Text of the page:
Table A2. Calculations performed to derive the cumulative usage factor (CUF) and the cumulative usage factor considering the environmental effects (CUFen) in the first sequence of design transients. ΔSp: total stress range in the pair; ΔSn: primary + secondary stress range in the pair; Ke: elastic-plastic penalty factor; Salt: alternative stress; N: number of cycles; Na: maximum number of allowable cycles.
Cycle StartCycle EndΔSpΔSnKeSaltNNaCUFFenCUFen
07/05/1999 00:00:0010/05/1999 21:56:59146.254.30176.870.528771.737·10−411.737·10−4
10/05/1999 21:56:5925/05/1999 09:41:54275.894.752.54368.60.5598.465·10−39.207.792·10−2
25/05/1999 00:00:0025/05/1999 09:06:0929.7925.65116.4811,933,8755.170·10−715.170·10−7
25/05/1999 09:41:5426/05/1999 00:00:00129.541.42164.990.550829.838·10−519.838·10−5
-------Total8.74·10−3-7.82·10−2
Table A3. Calculations performed to derive CUF and CUFen in the first sequence of real transients. ΔSp: total stress range in the pair; ΔSn: primary + secondary stress range in the pair; Ke: elastic-plastic penalty factor; Salt: alternative stress; N: number of cycles; Na: maximum number of allowable cycles.
Table A3. Calculations performed to derive CUF and CUFen in the first sequence of real transients. ΔSp: total stress range in the pair; ΔSn: primary + secondary stress range in the pair; Ke: elastic-plastic penalty factor; Salt: alternative stress; N: number of cycles; Na: maximum number of allowable cycles.
Cycle StartCycle EndΔSpΔSnKeSaltNNaCUFFenCUFen
07/05/1999 00:00:0025/05/1999 01:36:0058.5452.34130.780.573,6336.790·10−65.373.646·10−5
25/05/1999 01:36:0030/05/1999 15:24:0959.6452.77131.370.568,5727.291·10−617.291·10−6
-------Total1.41·10−5-4.38·10−5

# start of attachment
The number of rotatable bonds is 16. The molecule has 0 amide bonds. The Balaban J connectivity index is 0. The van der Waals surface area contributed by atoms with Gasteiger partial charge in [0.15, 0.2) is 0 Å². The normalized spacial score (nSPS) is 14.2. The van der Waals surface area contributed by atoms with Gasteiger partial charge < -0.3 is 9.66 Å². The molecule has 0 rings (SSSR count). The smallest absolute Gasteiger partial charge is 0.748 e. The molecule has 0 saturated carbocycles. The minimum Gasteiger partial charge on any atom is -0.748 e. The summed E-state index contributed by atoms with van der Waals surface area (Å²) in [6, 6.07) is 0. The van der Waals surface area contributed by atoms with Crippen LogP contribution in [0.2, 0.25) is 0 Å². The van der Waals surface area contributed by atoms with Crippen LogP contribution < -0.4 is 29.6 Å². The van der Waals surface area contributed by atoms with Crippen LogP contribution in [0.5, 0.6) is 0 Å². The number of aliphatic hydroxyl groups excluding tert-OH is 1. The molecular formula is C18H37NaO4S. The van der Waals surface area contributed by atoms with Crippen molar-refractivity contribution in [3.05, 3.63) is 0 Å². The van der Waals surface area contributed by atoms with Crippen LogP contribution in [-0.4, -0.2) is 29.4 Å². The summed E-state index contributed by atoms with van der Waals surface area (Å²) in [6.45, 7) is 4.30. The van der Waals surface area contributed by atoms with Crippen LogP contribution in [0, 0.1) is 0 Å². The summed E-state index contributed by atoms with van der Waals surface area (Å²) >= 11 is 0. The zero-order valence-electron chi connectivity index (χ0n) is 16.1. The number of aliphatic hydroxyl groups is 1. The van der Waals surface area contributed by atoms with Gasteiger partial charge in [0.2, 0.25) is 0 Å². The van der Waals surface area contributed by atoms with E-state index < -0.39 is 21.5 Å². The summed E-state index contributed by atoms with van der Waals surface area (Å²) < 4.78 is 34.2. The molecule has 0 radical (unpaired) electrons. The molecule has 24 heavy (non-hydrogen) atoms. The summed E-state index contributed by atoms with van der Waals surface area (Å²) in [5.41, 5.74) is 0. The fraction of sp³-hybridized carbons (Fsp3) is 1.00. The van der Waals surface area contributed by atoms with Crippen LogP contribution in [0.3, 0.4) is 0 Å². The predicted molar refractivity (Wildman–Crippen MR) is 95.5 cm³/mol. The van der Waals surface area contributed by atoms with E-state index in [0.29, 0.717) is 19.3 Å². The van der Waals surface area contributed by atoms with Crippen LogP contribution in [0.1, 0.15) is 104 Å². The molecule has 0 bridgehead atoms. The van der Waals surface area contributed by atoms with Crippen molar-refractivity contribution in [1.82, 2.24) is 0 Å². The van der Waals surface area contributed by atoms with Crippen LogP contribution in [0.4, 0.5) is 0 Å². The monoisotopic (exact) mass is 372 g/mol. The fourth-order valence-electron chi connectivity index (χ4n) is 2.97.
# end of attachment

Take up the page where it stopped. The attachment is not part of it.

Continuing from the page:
Table A4. Calculations performed to derive CUF and CUFen in the second sequence of design transients. ΔSp: total stress range in the pair; ΔSn: primary + secondary stress range in the pair; Ke: elastic-plastic penalty factor; Salt: alternative stress; N: number of cycles; Na: maximum number of allowable cycles.
Table A4. Calculations performed to derive CUF and CUFen in the second sequence of design transients. ΔSp: total stress range in the pair; ΔSn: primary + secondary stress range in the pair; Ke: elastic-plastic penalty factor; Salt: alternative stress; N: number of cycles; Na: maximum number of allowable cycles.
Cycle StartCycle EndΔSpΔSnKeSaltNNaCUFFenCUFen
07/05/1999 00:00:0010/05/1999 21:56:59141.379.821.77131.70.55968.389·10−418.389·10−4
10/05/1999 21:56:5906/07/1999 00:05:10288.9151.73.33506.20.5311.628·10−28.461.378·10−1
21/06/1999 03:35:3921/06/1999 03:35:5615.3318.1918.4991-010
06/07/1999 00:05:1006/07/1999 07:17:00142.397.462.69202.20,52162.315·10−312.315·10−3
06/07/1999 03:05:0006/07/1999 03:55:0015.928.19918.0691-010
06/07/1999 04:05:0006/07/1999 04:55:0032.6319.66116.8711,669,7195.989·10−715.989·10−7
06/07/1999 05:05:0006/07/1999 05:55:0034.8223.25118.381972,8741.027·10−611.027·10−6
06/07/1999 06:05:0006/07/1999 06:55:0036.7526.49119.831624,5021.601·10−611.601·10−6
06/07/1999 07:17:0009/07/1999 05:01:54121.089.772.30146.60.54561.095·10−39,099.963·10−3
09/07/1999 00:07:3809/07/1999 04:40:1935.1339.80119.381714,8161.398·10−611.398·10−6
09/07/1999 05:01:5410/07/1999 00:00:00124.457.14162.390.558508.547·10−518.547·10−5
-------Total2.06·10−2-1.51·10−1
Table A5. Calculations performed to derive CUF and CUFen in the second sequence of real transients. ΔSp: total stress range in the pair; ΔSn: primary + secondary stress range in the pair; Ke: elastic-plastic penalty factor; Salt: alternative stress; N: number of cycles; Na: maximum number of allowable cycles.
Table A5. Calculations performed to derive CUF and CUFen in the second sequence of real transients. ΔSp: total stress range in the pair; ΔSn: primary + secondary stress range in the pair; Ke: elastic-plastic penalty factor; Salt: alternative stress; N: number of cycles; Na: maximum number of allowable cycles.
Cycle StartCycle EndΔSpΔSnKeSaltNNaCUFFenCUFen
07/05/1999 00:00:0012/06/1999 06:59:0059.8673.221.4244.340.518,7372.668·10−55.121.366·10−4
12/06/1999 06:59:0012/07/1999 22:20:0064.4876.221.5653.020.510,2444.880·10−514.880·10−5